Zenith introduced its first color TV sets for consumers in 1961 and quickly established itself as a leading brand. The 1969 introduction of the revolutionary “Chromacolor” black-matrix (negative guardband) picture tube doubled the image brightness of color television and established a new standard of performance for the entire industry. The “EFL” (extended field length) electron gun (1976) and “System 3” modular TV chassis (1978) contributed to Zenith’s continued strength in color television during the 1970s.
From “ZENITH RADIO" TO "ZENITH ELECTRONICS"
Mounting competitive pressures in its core consumer electronics business led Zenith to use its broad engineering and marketing expertise to diversify, as the company entered the original equipment manufacturer (OEM) components and cable television products businesses in the late 1970s.
In 1979, Zenith acquired the Heath Company, the world’s largest manufacturer of build-it-yourself electronic kit products for hobbyists. Capitalizing on Heath’s early entry into personal computers, Zenith formed Zenith Data Systems in 1980. Zenith’s management built the computer business into a billion-plus-dollar operation by the late 1980s and sold the business in 1989.
By the mid-1980s, Zenith Cable Products (later known as Zenith Network Systems) was a leading supplier of set-top boxes to the cable industry and a pioneer in cable modem technologies. The 1990s saw this business evolve into a supplier of digital set-top boxes for wired and wireless networks. Zenith sold the Network Systems division in 2000.
The company marketed its last radio in 1982 (among other things, the end of the line for the famous Zenith “Trans-Oceanic” multi-band radio). Even as the company changed its name from “Zenith Radio Corporation” to “Zenith Electronics Corporation” in 1984, Zenith remained committed to audio engineering related to television. Zenith engineers co-developed the multichannel television sound (MTS) transmission system adopted by the industry for stereo TV broadcasts (1984), and received an Emmy (1986) for pioneering work on development of MTS stereo TV.
A major Zenith advance of the 1980s was the patented “flat tension mask” technology for high-resolution color video displays with perfectly flat screens, glare-free viewing and superior performance, which earned the company a technical Emmy in 2001. Other noteworthy Zenith television innovations include TV receivers with “Sound by Bose” (1986) and “Dolby Surround Sound” (1988), as well as the first TVs with built-in closed caption decoders (1991), the first TVs with built-in on screen electronic program guide (1994), and the first TVs with a track-ball operated remote control (1995).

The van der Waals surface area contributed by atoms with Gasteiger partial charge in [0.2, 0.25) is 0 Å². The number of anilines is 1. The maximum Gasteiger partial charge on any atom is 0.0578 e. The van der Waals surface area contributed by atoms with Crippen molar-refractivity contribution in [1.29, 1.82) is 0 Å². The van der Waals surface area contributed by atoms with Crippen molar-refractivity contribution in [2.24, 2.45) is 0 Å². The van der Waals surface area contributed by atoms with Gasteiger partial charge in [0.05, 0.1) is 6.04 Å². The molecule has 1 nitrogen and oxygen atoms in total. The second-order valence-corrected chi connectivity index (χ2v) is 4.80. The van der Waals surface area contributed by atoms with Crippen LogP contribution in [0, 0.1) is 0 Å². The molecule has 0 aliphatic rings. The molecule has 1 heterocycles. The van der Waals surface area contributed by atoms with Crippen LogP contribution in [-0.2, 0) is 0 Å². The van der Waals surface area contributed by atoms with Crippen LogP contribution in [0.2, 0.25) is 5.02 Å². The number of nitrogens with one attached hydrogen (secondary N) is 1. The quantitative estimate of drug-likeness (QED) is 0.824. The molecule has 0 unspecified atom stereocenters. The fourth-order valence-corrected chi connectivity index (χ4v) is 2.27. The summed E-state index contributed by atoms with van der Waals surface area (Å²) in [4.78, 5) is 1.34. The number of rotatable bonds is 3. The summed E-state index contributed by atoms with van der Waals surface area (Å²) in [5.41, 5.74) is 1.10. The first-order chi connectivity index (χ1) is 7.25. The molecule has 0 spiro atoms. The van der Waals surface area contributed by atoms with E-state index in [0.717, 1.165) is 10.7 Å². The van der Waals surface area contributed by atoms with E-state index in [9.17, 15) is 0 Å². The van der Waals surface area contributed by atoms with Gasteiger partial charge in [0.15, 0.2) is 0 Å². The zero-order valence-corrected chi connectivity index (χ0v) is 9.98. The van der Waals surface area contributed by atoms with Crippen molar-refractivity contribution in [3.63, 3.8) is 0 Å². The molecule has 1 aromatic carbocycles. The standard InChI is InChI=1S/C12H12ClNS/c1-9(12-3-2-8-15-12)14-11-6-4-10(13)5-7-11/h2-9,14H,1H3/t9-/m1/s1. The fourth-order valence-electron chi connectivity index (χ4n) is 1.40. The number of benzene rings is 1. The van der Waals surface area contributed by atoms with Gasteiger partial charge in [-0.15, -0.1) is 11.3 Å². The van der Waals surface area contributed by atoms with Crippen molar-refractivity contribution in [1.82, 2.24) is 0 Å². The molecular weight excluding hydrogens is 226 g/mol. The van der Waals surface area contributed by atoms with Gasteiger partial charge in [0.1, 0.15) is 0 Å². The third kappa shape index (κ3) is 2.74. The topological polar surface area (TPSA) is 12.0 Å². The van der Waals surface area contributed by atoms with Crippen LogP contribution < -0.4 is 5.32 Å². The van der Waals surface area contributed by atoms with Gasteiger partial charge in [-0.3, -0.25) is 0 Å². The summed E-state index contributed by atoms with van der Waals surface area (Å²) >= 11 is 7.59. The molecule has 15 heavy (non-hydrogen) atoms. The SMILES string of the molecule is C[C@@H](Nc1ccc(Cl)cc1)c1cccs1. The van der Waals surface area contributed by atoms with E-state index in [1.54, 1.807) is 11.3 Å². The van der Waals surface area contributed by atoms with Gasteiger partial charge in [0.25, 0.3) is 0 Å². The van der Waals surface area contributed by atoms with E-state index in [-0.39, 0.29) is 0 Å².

DIGITAL HIGH-DEFINITION TELEVISION
Beginning in 1988, Zenith has been a leader in HDTV technologies. As one of HDTV’s earliest proponents, Zenith developed a number of key digital technologies. Zenith was the first to propose a partially digital signal, pioneered the use of the so-called “taboo” broadcast channels for the transition to HDTV and was the first to use computer-friendly progressive scanning.
Zenith developed the VSB (vestigial side band) digital transmission system, which was adopted in December 1996 by the FCC as the centerpiece of the ATSC (Advanced Television Systems Committee) digital television broadcast standard. In 1997, Zenith and other members of the Digital HDTV Grand Alliance earned a technical Emmy for pioneering developments behind the ATSC standard.
Zenith’s first HDTV products, digital HDTV receiver/decoders, were introduced in 1998, followed by integrated Digital HDTV sets in 1999 and HD-compatible monitors in 2000. Zenith introduced the world’s first 60-inch HDTV plasma display panel in 2001, and more affordable direct-view integrated HDTVs in 2002. Zenith digital-to-analog converter boxes supported the U.S. transition to all-digital broadcasting in 2008-09.
Compiled by Neil Gale, Ph.D.